It was thanks to the broadmindedness of the media in this great country marked by what, today, has become a multi-ethnic society in relaying his gestures and words on a perfectly organized Journey, that multitudes were able see Pope Benedict speaking to elderly people and conversing with them, "as a brother above all". They saw him gently caressing children just as on his last day, on leaving the Nunciature, he caressed a blind child in the arms of his mother who, moved to tears, could not stop thanking him and adoring the Blessed Sacrament in the impressive silence of the 80,000 young people who had gathered for the Vigil a few hours before Cardinal Newman's beatification.
Indeed the tenderness Benedict XVI shows to the little and the weak explains his powerful words renewed and repeated in the face of the crimes of the abuse of minors by members of the clergy and his meeting with some of the victims and with a group that works for the protection of children.
The British Episcopate, which collaborates with the civil authorities, is exemplary in this regard, in line with the age-old tradition of the care and education of young people which, in the past, was undeniably to the credit of the Catholic Church and her many institutions in every part of the world.
In brief, this was a historic journey. It was marked by the official and cordial Visit to Elizabeth II, a universally esteemed Sovereign, by the solemn meeting with the civil authorities in Westminster Hall (where the Pope paid tribute to the institution of the British Parliament), and by conversations with several political leaders and with Prime Minister David Cameron, who in his farewell address emphasized the positive contribution of religion to the public debate.
At the end of a State Visit which also because of the friendship with Archbishop Rowan Williams proved very important for the development of relations with the Anglicans, with representatives of other Christian denominations and with other religions. And above all Benedict XVI made the Visit shine with the kindly light that leads every human person, just as it led Newman.
Monday, 27 September 2010
editorial by Gian Maria Van on the success of the papal visit. Snip:
CV Peter Williams debated Duncan Boyd of the Protestant Truth Society on Revelation TV on 9 September. Here is the clip -- on the subject: "We believe the Papal Visit will be good for this country".
speech of Dr Jonathan Sacks to Pope Benedict at the meeting with faith leaders at Twickenham.
Britain has been so enriched by its minorities, by every group represented here today and the intricate harmonies of our several voices. And one of our commonalities is that we surely all believe that faith has a major role in strengthening civil society.
In the face of a deeply individualistic culture, we offer community. Against consumerism, we talk about the things that have value but not a price. Against cynicism we dare to admire and respect. In the face of fragmenting families, we believe in consecrating relationships. We believe in marriage as a commitment, parenthood as a responsibility, and the poetry of everyday life when it is etched, in homes and schools, with the charisma of holinessand grace.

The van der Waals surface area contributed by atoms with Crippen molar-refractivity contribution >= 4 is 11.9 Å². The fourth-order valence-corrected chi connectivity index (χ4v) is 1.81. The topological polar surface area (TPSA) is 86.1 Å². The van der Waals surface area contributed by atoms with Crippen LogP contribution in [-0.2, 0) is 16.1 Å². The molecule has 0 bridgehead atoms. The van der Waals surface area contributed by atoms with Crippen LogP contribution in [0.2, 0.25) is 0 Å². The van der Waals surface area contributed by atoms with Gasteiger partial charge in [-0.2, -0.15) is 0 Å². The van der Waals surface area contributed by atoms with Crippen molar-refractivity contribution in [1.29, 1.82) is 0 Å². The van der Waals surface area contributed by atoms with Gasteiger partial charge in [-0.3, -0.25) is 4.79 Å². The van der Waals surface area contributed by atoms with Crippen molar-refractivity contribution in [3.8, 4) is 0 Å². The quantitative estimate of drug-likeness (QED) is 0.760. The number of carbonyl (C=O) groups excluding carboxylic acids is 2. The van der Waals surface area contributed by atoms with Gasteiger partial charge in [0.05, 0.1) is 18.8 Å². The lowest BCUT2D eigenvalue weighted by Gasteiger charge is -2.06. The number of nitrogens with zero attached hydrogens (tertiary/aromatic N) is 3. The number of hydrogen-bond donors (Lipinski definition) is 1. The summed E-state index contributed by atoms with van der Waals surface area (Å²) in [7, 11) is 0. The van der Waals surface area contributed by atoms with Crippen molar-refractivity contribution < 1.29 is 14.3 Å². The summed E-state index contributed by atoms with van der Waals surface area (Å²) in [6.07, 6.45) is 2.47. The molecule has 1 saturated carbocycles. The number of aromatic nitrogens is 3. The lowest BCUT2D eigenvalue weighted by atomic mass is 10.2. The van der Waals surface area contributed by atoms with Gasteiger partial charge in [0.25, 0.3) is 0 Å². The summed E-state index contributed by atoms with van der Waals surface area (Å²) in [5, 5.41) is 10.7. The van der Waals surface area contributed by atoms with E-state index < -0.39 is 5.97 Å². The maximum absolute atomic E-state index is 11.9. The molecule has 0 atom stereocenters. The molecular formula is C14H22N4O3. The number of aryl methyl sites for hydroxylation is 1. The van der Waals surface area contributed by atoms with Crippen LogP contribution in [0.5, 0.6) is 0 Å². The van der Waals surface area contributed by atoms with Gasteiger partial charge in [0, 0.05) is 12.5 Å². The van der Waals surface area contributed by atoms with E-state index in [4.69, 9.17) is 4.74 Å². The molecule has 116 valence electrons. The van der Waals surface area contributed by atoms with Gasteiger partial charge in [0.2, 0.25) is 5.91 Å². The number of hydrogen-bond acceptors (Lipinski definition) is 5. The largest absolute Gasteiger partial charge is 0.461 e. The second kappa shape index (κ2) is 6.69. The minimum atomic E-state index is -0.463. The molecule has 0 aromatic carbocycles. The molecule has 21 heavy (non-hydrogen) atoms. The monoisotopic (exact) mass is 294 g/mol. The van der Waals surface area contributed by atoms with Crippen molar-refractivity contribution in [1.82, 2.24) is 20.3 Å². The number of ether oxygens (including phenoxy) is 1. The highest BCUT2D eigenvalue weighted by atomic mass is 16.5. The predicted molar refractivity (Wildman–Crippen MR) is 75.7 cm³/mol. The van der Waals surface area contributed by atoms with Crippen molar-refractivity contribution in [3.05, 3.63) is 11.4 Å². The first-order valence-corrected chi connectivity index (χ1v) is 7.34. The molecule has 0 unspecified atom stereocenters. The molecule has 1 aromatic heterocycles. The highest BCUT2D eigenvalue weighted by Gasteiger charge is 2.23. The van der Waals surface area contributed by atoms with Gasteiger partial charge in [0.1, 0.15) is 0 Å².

In our communities we value people not for what they earn or what they buy or how they vote but for what they are, every one of them a fragment of the Divine presence. We hold life holy. And each of us is lifted by the knowledge that we are part of something greater than all of us, that created us in forgiveness and love, and asks us to create in forgiveness and love. Each of us in our own way is a guardian of values that are in danger of being lost, in our short-attention-span, hyperactive, information-saturated, wisdom-starved age.
And though our faiths are profoundly different, yet we recognize in one another the presence of faith itself, that habit of the heart that listens to the music beneath the noise, and knows that God is the point at which soul touches soul and is enlarged by the presence of otherness.
argues that Labour under Ed Miliband (photo) now needs to recover some of Tony Blair's ability to tune into the concerns of churches, lost under Gordon Brown.
Most people are not in churches and mosques. But millions are. And in political terms those millions are dynamite. Fired by strong values, believers in a better world, members of organisations built on strong bonds of trust, and willing to turn out to demonstrate and build power – churches were, and for Labour can be again, potent sources of political renewal. True, there are plenty of secular people with ideals, but they are less organised; or, if they are organised, they tend to know better what they oppose than what they stand for. Contrast the 10,000 who protested Pope Benedict with the 200,000 lining Whitehall to welcome him.
Ed-led Labour needs to know that you can't have the fruits without the roots. If what the party must now do is galvanise people where they gather – and especially where those who gather are hardest hit by joblessness and cuts – it must first remove the single biggest obstacle in the way of the party reconnecting with communities: its dogmatic, sneering secularism.
Richard Owen, The Times's shortly-to-retire Rome correspondent, was granted a brief audience with Pope Benedict on the flight back from his UK visit.
I was curious to know how he really felt his tour of England and Scotland had gone; not just the official communiques, but his personal reaction. I asked him what had been the highlight of his trip. Meeting the Queen, perhaps? The service at Westminster Abbey? The turnout of crowds, despite the protests over birth control and child abuse?
Benedict shook his head. "Everything," he said in Italian. "Everything."
Then he added in English: "It was all wonderful."
He looked out of the aircraft window at the coast of England sliding beneath us as we headed across the Channel. "It was all just wonderful," he repeated.